“Our quotations are set in a vast number of tongues; this is done for the reason that very few foreign nations among whom the book will circulate can read in any language but their own; whereas we do not write for a particular class or sect of nation, but to take in the whole world.” (3)
This is in the preface to Mark Twain and Charles Dudley Warner’s The Gilded Age: A Tale of To-day. While the audience may be global, the story he is telling (and many all of the stories Twain told) is distinctively American. The novel is concerned with an issue Twain took up often in Roughing It, but never with this degree of criticism: land speculation. This is the gilded nature of wealth that Twain and Warner hoped to revealed. The family at the center of the story, the Hawkins family, owns 75,000 acres in Tennessee and is convinced of its immense wealth. Despite dire poverty, they hold onto the land waiting for the proper price. After the first hundred pages, this struggle is taken to Washington, where they attempt to get the government to buy the land. Of course there is no real wealth on the land, certainly none produced by wealth. It is a fantasy.
There is something that bothered me in Roughing It and now I have come at it more clearly. Twain (and we should add for this book Warner) seem to think the major problem of the post-Civil War era was speculation and the facade of prosperity caused by the speculation economy. And while it certainly makes these works important for our day (the housing bubble is not so different from the silver mine prospecting game), I cannot help but feel that Twain is missing an important part of the mid-nineteenth century economy: exploitation. Yes, there were games, corruption, speculation, and delusion schemes that would have made Colonel Sellers (more on him below) proud, but there was also real wealth being created in factories as a result of the rise of a violent and exploitive industrial capitalism. If “the gilded age” really means that behind the surface there is worthless metal, it is misnamed. Someone built the cities, picked the cotton, rebuilt the South, produced the steel, and laid the railroad tracks. Yes, there were games on Wall Street and tricks in Washington. Maybe in the silver mines you did have a situation where everyone was relatively equal and could play games taking advantage of each other without real exploitation, but in the economy at large expropriation was real.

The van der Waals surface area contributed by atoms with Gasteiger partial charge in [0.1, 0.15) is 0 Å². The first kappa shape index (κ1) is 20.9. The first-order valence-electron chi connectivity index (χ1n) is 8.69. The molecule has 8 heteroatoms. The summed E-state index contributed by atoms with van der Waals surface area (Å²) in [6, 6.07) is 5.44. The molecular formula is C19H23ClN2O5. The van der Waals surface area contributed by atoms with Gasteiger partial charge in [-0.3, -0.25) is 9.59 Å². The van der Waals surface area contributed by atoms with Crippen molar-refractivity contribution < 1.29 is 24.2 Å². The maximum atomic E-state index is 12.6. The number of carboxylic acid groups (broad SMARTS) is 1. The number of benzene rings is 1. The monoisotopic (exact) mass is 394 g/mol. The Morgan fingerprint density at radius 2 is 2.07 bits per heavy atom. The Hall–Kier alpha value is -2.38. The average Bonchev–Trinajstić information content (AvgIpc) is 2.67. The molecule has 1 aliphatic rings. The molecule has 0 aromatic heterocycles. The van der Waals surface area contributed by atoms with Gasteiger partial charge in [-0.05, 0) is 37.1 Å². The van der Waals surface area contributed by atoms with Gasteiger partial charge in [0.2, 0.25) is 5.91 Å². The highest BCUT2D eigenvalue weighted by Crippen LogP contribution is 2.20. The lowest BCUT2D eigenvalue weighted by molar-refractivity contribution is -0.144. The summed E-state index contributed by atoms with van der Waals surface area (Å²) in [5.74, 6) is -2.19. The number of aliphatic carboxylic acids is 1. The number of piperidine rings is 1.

As a document of the games and tricks side of the economy, The Gilded Age is a useful text and does interrogate a long-standing American tradition: the belief that money can come from nothing, given the right scheme. In addition to the Hawkins family scheme, there is a secondary plot involving a man named Philip Sterling and one of his coconspirators, who are attempting to get involved in speculating land in Tennessee, not that far from where the Hawkins claim sits. Another figure, Colonel Sellers crosses through both plots and is always engaged in dreaming up or trying out schemes to make money. One of these involves trying to produce a beverage for marketing in Asia, alluding to the strong believe at that time that the China and Asia market was endless.